Installing RubyGems faster

One of the things I learned about over summer while using Rails quite a bit was that the gem installation process can be a slower one, especially when you are installing lots of gems. In many cases it is not even installing the actual gem that takes all the time, its generating the rdoc and ri information. In my experience very few developers actually use the rdoc information on their local boxes, and no one should be looking at rdocs on your production environment, so why bother installing them?
You can prevent those from being created by adding special flags to the end of the install command (e.g. "gem install rspec --no-ri --no-rdoc"). This is nice but I seem to always forget to add the flags until its too late and the gems are already installing. This can be fixed by adding the flags to your gemrc so it will happen automatically. Simply open your ~/.gemrc file and add the following line to the end "gem: --no-ri --no-rdoc". My .gemrc was created by root so I needed sudo to edit the file, but this may not be the case for you. Just for reference my .gemrc now looks like this:

:benchmark: false
:backtrace: false
:update_sources: true
:bulk_threshold: 1000
:verbose: true
gem: --no-ri --no-rdoc

As a quick test I installed the cucumber gem on my local box without the flags and it took 31 seconds. After changing my gemrc to include the flags the same installation time took 13 seconds, a pretty nice improvement. If you are deploying your app in an environment like RightScale where your machines are configured at boot-time I would certainly include that line in your gemrc, it should speed up the gem installation process a good deal.

The cloud solves a lot of problems, stupidity isn't one of them

The past few weeks brought some really unfortunate news for users of T-Mobile's Sidekick phones. This started with a outage of their data service which started on Friday the 2nd and lasting four dreadfully long days. During that time users couldn't access the Internet or, more importantly, their contact information since that information is all stored remotely. News only got worse this weekend when Danger (the company that makes the phone, also a Microsoft subsidiary) announced that the data not stored on the phones had "almost certainly has been lost" and that the chances of it being recovered was "extremely low".

A big undertone to this event has been "Should we continue to trust cloud computing content providers with our personal information?" (from this Slashdot article). Many people have pointed out that Microsoft purchased Danger about a year ago, and that this catastrophic data loss has cast a cloud over the soon to be launched Microsoft cloud, Azure. This is where I take issue.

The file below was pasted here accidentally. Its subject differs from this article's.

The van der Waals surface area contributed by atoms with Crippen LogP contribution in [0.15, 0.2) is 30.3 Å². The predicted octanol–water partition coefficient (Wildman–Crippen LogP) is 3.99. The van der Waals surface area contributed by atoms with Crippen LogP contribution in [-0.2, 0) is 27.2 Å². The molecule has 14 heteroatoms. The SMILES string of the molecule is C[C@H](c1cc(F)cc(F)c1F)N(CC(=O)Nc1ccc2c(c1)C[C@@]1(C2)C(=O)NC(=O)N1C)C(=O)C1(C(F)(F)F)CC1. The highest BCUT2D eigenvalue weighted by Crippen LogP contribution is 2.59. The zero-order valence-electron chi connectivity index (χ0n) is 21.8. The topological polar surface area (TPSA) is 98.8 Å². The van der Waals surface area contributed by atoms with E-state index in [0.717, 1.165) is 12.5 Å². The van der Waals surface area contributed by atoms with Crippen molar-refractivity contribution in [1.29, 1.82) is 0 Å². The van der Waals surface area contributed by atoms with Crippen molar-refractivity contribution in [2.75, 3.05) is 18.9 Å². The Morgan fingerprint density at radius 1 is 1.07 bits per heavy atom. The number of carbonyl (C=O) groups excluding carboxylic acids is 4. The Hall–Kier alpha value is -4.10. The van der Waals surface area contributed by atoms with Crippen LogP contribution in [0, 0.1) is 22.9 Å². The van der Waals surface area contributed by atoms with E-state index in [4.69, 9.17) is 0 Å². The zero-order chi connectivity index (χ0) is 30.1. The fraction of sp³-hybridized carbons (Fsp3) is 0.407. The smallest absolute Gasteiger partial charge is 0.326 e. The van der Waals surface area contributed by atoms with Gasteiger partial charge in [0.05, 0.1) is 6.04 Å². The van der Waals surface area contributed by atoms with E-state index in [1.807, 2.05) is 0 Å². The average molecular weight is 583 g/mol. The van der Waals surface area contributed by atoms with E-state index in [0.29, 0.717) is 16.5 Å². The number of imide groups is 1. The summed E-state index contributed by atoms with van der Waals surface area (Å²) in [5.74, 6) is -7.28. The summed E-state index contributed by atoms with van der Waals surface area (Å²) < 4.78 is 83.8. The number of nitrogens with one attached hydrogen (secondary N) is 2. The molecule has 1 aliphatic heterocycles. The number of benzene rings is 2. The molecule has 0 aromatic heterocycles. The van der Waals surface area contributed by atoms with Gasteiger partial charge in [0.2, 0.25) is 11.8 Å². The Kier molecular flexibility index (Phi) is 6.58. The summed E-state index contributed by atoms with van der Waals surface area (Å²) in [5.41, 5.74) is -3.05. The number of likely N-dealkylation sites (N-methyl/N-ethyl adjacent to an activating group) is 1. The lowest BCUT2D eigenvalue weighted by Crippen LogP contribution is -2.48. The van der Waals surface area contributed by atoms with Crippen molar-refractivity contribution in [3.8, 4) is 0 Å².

First off, since when has the simple act of storing data remotely constituted cloud computing? Regardless of what definition of the cloud you subscribe to it probably has the words "virtualization", "elasticity", and "pay-per-use" in it somewhere. I don't see any of these three things or any other cloud-like properties which would lead me to believe that Sidekick == cloud. However, let us take this ridiculous assumption of the Sidekick being cloud and continue with it.

While there has been no official announcement from Danger regarding the cause of the data loss, word has surfaced that it was a result of a botched SAN upgrade. While things certainly can go very wrong when messing with a SAN, the kicker is that no backup was made prior to attempting the stunt. As far as I can tell, no backups were made at all (or at least ones that worked). Like the title says, the cloud solves a lot of problems, but stupidity isn't one of them. With its seemingly unlimited amount of storage and minimal cost its just plain stupid to not make backups of any important data. Better yet, get it all nice and encrypted and use something like the simple cloud API to back it up to multiple storage providers. Why not? In the long run the cost of keeping tons of backups of that data is so trivial that it shouldn't warrant a second thought.

Given that Danger was purchased by Microsoft many have now brought up the question, how does this affect Azure? The answer, it doesn't. If you have ever worked for or dealt with a large company you know that it takes a long time to get anything done. It has only been 18 months since Microsoft purchased Danger so I have a hard time believing that much changed for Danger aside from the sign on the building (if that). This is particularly true about system architecture where things are so complicated that the old adage "if it ain't broke don't fix it" often holds true until the very bitter end. It is pretty clear that the Danger infrastructure wasn't running on Azure and the two have very little in common. I think the only real impact this incident will have on Microsoft is for them to receive more questions the reliability of their data storage. Their response will be that they replicate data 3 times across multiple geographically separate data centers (this is just a guess) and then everyone will report this back to their CIO's who will approve and then everyone goes home happy. End of story.

Updated: Microsoft has just confirmed that they have been able to recover most, if not all of the data lost in the sidekick outage. Thats great news for sidekick customers, while they were out of a usable phone for a few weeks, getting they contacts back is a big win. As it turns out that they did have some backups in place and were able to recover from that, although it took quite a while (and still continues). While ultimately little or no data may have been lost, the damage has been done.